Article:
The Sport Sedan Establishment Should Be (Slightly) Worried
Chris Walton, Chief Road Test Editor
The unceasing risk inherent to benchmarking your competition is that they have smart, creative folks all working just as hard to improve their products. The brass ring on the sport sedan ride is one of the most highly coveted in the world, and it's also the fastest-moving ride there is.
We've seen this pattern unfold before. But for right now, this prototype of the 2010 Acura TL SH-AWD equipped with a close-ratio six-speed manual transmission is one of the most remarkable fast sedans we've ever driven, faster than all the big names in the sport sedan game. And yet it will face newer versions of the sport sedan elite that might appear before this 2010 model reaches the street next year.
A Day of Reckoning We are compelled to admit that this was an Acura event that took place at a facility owned by Honda (overseen by the Transportation Research Center) with all the test cars supplied and prepped by Acura R&D. It's not exactly our usual comparison format, in other words. This was our opportunity to drive a prototype of the 2010 Acura TL Super Handling All-Wheel Drive six-speed manual transmission (SH-AWD 6MT), so Acura arranged some track time at its test facility near its U.S. engineering facility in Ohio, and a competitive set of sport sedans.
We'd go out, run one lap, two hot laps and one cool-down in lap. Then we'd come in and switch cars with our press colleagues and repeat until all five cars were sufficiently flogged. We repeated the round robin twice and were given the opportunity to revisit any two or three cars we thought we hadn't had enough time in.
The 2010 Acura TL SH-AWD 6MT kicked serious butt. And we're not talking tenths of a second on a 1.6-mile racetrack, but instead 2 seconds (a light-year on a short racetrack like this) separated the TL from the next quickest sedan, the Audi S4 Quattro, on the challenging Dynamics Handling Course. This Alan Wilson-designed, 13-corner course is a laboratory instrument, and it dissected the strengths and weaknesses of these five cars with an array of fast/slow, compressed/unweighted, opening/closing corners.
The Lab Results We rapidly came to some conclusions. Here's how we ranked the cars after our testing.
1st Place: While the 2010 Acura TL SH-AWD 6MT might not have the horsepower to keep up on the straight with any of these other sport sedans, it works best by far in the corners and made up time over its competition in speed at the apex and at the exit. At nearly every corner, the SH-AWD was so astute and intelligent that you could literally slap the go pedal to the carpet and let the all-wheel drive sort out how best to put the power to good use. And yes, these optional 245/40ZR19 Michelin Pilot Sport PS2 tires (the largest and stickiest of any of the tires in the entire group) really help, but it was in combination with the SH-AWD where the rubber really made a difference. This car carves the corners.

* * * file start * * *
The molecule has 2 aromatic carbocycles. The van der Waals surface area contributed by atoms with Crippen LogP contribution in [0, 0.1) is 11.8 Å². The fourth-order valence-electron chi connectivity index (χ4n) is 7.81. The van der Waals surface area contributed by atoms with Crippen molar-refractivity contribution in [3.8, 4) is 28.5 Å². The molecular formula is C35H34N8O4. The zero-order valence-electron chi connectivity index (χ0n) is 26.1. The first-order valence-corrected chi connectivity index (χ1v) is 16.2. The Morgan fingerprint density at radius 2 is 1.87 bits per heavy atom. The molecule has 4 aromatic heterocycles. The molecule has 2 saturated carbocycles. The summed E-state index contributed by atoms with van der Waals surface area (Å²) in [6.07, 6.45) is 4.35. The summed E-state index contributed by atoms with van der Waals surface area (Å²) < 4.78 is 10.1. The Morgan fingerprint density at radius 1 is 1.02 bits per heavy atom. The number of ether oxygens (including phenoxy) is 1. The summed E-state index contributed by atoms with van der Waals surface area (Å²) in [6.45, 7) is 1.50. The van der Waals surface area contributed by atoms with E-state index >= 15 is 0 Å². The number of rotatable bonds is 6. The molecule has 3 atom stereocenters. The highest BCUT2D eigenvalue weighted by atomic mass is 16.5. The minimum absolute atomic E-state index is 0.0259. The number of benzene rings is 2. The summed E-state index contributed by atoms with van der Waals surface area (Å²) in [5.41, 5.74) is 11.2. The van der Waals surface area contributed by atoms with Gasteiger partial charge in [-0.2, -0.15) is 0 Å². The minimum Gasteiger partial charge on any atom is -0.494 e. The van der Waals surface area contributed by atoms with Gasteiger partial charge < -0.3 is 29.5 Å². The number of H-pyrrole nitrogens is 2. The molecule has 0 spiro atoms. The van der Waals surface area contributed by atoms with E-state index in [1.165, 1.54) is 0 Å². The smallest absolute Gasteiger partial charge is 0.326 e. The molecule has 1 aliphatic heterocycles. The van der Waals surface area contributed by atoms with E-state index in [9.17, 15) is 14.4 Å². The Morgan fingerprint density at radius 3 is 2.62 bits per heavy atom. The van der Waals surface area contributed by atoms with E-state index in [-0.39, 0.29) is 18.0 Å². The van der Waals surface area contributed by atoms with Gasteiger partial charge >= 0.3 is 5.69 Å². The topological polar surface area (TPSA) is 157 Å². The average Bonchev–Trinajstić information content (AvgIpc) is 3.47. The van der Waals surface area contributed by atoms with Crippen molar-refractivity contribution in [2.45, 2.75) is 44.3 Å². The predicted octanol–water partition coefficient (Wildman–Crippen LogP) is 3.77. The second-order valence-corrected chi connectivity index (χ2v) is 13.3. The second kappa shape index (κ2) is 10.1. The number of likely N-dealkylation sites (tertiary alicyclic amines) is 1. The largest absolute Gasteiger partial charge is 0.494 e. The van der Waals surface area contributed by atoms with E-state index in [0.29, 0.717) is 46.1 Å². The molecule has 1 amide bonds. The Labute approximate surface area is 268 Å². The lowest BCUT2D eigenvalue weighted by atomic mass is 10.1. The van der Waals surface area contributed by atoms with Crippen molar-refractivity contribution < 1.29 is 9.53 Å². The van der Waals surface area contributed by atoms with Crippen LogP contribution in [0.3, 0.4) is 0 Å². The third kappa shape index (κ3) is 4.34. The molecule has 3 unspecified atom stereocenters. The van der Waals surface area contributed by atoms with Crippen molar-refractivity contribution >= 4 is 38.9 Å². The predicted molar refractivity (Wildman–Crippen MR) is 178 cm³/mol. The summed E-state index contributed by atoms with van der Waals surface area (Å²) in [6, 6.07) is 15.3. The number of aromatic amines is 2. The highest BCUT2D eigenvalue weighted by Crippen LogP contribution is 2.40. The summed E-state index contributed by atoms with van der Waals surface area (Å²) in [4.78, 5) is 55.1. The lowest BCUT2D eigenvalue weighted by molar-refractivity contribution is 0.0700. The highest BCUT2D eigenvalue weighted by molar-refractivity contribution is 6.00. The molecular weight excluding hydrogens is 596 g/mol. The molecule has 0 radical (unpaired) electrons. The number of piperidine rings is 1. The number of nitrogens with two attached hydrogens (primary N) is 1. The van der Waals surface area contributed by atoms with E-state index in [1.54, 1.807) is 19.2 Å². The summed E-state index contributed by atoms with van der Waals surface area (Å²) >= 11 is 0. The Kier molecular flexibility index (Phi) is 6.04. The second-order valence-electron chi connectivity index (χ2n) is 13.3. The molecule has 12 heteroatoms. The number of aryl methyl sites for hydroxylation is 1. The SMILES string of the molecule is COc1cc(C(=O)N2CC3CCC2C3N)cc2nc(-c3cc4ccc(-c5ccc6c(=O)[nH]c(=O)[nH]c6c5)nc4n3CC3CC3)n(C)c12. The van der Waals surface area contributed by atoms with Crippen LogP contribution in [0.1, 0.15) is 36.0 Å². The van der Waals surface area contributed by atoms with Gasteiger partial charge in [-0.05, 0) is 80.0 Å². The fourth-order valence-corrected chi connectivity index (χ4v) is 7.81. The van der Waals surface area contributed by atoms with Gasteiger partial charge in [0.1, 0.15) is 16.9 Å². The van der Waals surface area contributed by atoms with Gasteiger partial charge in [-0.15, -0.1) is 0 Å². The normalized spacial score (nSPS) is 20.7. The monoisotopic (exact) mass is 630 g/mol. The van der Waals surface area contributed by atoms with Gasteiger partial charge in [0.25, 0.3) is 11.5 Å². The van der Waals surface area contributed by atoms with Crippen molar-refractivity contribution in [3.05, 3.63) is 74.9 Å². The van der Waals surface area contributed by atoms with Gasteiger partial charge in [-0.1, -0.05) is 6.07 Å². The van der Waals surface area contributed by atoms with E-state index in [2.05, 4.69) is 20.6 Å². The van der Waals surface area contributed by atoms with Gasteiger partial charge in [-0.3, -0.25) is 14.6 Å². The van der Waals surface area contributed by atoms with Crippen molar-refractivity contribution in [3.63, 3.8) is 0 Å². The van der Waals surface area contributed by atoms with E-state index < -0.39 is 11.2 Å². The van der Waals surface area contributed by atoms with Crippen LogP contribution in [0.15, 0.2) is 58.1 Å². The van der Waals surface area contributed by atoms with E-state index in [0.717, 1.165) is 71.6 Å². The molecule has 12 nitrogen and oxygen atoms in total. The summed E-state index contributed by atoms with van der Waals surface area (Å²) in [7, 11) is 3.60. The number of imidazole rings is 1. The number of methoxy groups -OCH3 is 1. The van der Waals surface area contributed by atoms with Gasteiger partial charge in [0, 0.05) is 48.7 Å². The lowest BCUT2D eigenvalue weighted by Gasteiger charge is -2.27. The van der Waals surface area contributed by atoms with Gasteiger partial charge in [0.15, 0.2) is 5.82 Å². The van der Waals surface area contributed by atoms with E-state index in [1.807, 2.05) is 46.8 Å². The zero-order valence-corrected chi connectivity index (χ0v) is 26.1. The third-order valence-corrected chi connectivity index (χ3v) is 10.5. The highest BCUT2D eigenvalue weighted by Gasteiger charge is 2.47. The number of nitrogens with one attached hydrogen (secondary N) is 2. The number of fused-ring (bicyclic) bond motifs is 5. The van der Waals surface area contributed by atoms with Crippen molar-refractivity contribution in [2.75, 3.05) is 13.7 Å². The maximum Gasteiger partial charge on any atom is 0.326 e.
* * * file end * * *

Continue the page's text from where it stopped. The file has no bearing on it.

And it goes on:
2nd Place: While the 2008 Audi S4 Quattro would seem to hold an advantage by the sheer fact that it hangs a 340-hp V8 over its front wheels and offers the traction of all-wheel drive, it is hampered by stubborn understeer on the entry to slow and moderate-speed corners. The steering remained light and precise throughout the course, as did the feel of the light-effort clutch and shifter. The S4 was the only car here other than the TL that was able to put the power to the pavement before the apex of the corners — a real advantage thanks to all-wheel drive. Poor weight distribution keeps it from getting close to the TL.
3rd Place: The BMW 335i maintains its composure even when driven extremely hard, yet it feels surprisingly slow and out of place compared to the TL and S4. Of course, putting power down with just the rear wheels means the front wheels almost needed to be straight before the throttle could go all the way to the floor. The throttle response from its twin-turbo 300-hp inline-6 is only happy and snappy in the upper rpm range, and the steering feels indirect and slow in comparison. Great brakes, but this wasn't enough to make up the 2.7-second gap to the TL. It's just too slow to react.
4th Place: Hoping the BMW 335xi's all-wheel drive would allow the 3 Series to put its 300 hp to better use, we discovered that it only further snubbed the responses of the sedan. The steering became less direct, the throttle response grew worse and the understeer became more pronounced. The added weight of the car was obvious, especially in a high-speed corner with an apex at the crest of a hill.